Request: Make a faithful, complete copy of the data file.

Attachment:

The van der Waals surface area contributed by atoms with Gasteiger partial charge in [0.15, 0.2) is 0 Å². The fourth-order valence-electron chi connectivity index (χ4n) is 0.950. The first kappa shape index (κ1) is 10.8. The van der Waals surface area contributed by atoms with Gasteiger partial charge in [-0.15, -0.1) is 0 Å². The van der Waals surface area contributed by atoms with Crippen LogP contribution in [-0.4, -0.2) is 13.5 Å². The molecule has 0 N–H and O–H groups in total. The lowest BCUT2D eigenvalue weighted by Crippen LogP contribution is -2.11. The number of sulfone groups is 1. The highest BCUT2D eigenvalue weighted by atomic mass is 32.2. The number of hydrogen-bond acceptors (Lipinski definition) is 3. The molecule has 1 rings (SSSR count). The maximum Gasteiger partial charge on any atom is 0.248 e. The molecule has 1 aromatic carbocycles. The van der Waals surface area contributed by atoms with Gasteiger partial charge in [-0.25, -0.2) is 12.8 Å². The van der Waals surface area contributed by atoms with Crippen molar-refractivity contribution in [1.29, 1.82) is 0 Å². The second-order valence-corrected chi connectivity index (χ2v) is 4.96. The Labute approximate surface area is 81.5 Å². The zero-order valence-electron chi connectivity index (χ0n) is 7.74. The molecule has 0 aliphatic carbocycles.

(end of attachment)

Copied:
The van der Waals surface area contributed by atoms with Gasteiger partial charge in [0.15, 0.2) is 0 Å². The fourth-order valence-electron chi connectivity index (χ4n) is 0.950. The first kappa shape index (κ1) is 10.8. The van der Waals surface area contributed by atoms with Gasteiger partial charge in [-0.15, -0.1) is 0 Å². The van der Waals surface area contributed by atoms with Crippen LogP contribution in [-0.4, -0.2) is 13.5 Å². The molecule has 0 N–H and O–H groups in total. The lowest BCUT2D eigenvalue weighted by Crippen LogP contribution is -2.11. The number of sulfone groups is 1. The highest BCUT2D eigenvalue weighted by atomic mass is 32.2. The number of hydrogen-bond acceptors (Lipinski definition) is 3. The molecule has 1 rings (SSSR count). The maximum Gasteiger partial charge on any atom is 0.248 e. The molecule has 1 aromatic carbocycles. The van der Waals surface area contributed by atoms with Gasteiger partial charge in [-0.25, -0.2) is 12.8 Å². The van der Waals surface area contributed by atoms with Crippen molar-refractivity contribution in [1.29, 1.82) is 0 Å². The second-order valence-corrected chi connectivity index (χ2v) is 4.96. The Labute approximate surface area is 81.5 Å². The zero-order valence-electron chi connectivity index (χ0n) is 7.74. The molecule has 0 aliphatic carbocycles.